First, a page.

Thursday 1.28.10

A Clear Bright Winter

50F cold & clear. Rowing is the calmest part of the day. The slowest, most focused and always the most rewarding. Going through that thick darkness to the south side where things move, where the houses & planes & boats & barges move. Where the wood bobs. Where the birds watch. Where the weeds float. Where the air brushes down. Casting off is as satisfying as tying up. A real accomplishment, both.

Nook #2

Spent 4 hours writing in the 2nd floor nook at NBBJ. Sent an office-wide email letting people know about the sharks, who had made them and why and how to fully experience them. So many similar questions. I felt the need to announce them all, flatten the information out in space so that a large and shared space users might all know. So everybody has access to the same information & invitation.

Visual Culture

Attended another crit today. It lasted +2 hours. I was struck by the amazing amount of time that goes into studying the flow of people within building, pleased by it. While watching the slideshow presentation, I got to feeling about the emotions of the figures in the computer renderings. How will they use the space when they’re sad? How will they use it when they’re quiet? How do we experience buildings emotionally? What part to emotions play in designing spaces? All the while, I had a growing feeling that I was witnessing an exhibition of the love affair we have with images. Pointed out, in these images, was the wind moving on the water and the light on the building. Ahh, our fascination the image! I thought back to a course I took in college called Visual Culture. I wonder how the world is changing because of this attraction and, is it really, or does it just look as if it is? I wonder how images might be hampering us. I’m most interested in the critique with the stories I’m told. There are stories about men and women who use Legos to show the flow in a building and about an old battleship with a cargo of information no computer will ever hold. As the images disappears, the stories calcify. I do believe this is what Christian was talking about when we first spoke in December, about the architect as storyteller.

At this crit, as at the last one I attended, a few people talked a lot and a few people didn’t talk at all. I wonder at the fear inherent in this model and about the humans collected in the space--a group of workers from different projects, different departments, some young, some veterans. It got me wondering about the walls that contain it and what is responsible for open communication. At this last crit, I was asked my opinion about thing outside the room when the crit was over, but not in it during the critique. The notion of collaboration and the flat discussion of a thing is all about putting it out under the eyes of the many who will think about and see it differently so that it might be fully illuminated and carefully turned.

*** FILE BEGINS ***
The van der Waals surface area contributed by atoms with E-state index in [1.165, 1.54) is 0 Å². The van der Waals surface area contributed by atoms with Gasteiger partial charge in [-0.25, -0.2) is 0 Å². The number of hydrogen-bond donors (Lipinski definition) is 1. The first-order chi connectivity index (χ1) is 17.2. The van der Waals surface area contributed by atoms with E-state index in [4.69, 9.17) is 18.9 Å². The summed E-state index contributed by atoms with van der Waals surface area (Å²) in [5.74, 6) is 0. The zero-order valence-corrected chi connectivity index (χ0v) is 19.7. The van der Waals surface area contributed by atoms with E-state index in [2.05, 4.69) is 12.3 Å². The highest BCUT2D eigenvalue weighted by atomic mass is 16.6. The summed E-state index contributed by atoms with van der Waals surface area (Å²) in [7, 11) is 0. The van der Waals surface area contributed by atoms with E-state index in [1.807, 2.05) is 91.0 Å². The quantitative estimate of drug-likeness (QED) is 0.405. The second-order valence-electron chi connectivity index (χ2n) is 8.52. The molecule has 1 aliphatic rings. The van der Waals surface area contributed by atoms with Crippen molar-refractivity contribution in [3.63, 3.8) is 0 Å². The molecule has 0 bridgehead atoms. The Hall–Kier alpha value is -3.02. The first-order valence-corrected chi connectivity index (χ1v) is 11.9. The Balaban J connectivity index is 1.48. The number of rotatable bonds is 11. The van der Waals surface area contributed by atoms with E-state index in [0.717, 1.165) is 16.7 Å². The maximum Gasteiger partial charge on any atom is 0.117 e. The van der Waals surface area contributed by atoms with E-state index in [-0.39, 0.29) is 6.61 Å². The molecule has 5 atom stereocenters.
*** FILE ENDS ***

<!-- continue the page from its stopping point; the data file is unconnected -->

There are times we go off into the world with a polished thing seeking affirmation. Look at this beautiful stone of mine! I do it with my poetry. No doubt we do it with ideas. I wonder how collaboration and creation fit together, at what stages the two are possible? Do they coincide? Can they coincide? Does collaboration require that we meet before a thing is formed in our minds? Until what point exactly are we open to input? At what point is a thing set in stone? And, as far as the arts are concerned, what would we not see if collaboration were the model? And what would we see?

The notion of collaboration keeps coming up, so I’m sensitive to it, looking around for it. I wonder about the kinds of collaboration possible in one space verses another. What is allowed in a hall? What is allowed in a conference room? What on a stairwell? At the door? By the coffee machine? Collaboration has roots in space, yes, but it’s also got roots in sound and in the intensity of an activity and in the work culture and the profession and the individuals themselves. It’s like a willow spread out at the edge of a lake, needing protection from the winds of our desires and fears.

The Long Way Home

Tonight was the night I rowed home with Thomas. We planned to meet at 6pm and walk to the lake together. I offered Thom the oars. He wished to row. Shortly after pushing off, he asked what the bright lights on the eastern shore were. Looks like a boat in dry dock being worked on. Can we go see? Absolutely. We took the long way home, rowing the entire eastern contour, curving into every marina and around every piling, right up alongside the cozy honey-lit houseboats. We were surprised by outriggers silently passing. Just as they are passing they let out a hOH! I think they do that on purpose, to startle you with their stealth. Gotcha! We met two geese at the end of a pier, sitting together in the red glow of the pier-end light. When we crossed over from the east shore, we met a man in Gas Works Park on the concrete pier. We asked him, “What city this is? We’re lost.” He asked, “What are people doing in boats at night?” We countered with, “What are people doing in parks at night?” It took us 2 hours to get home, but we had a nice tour of the lake and the moon was high and full with clouds all around.

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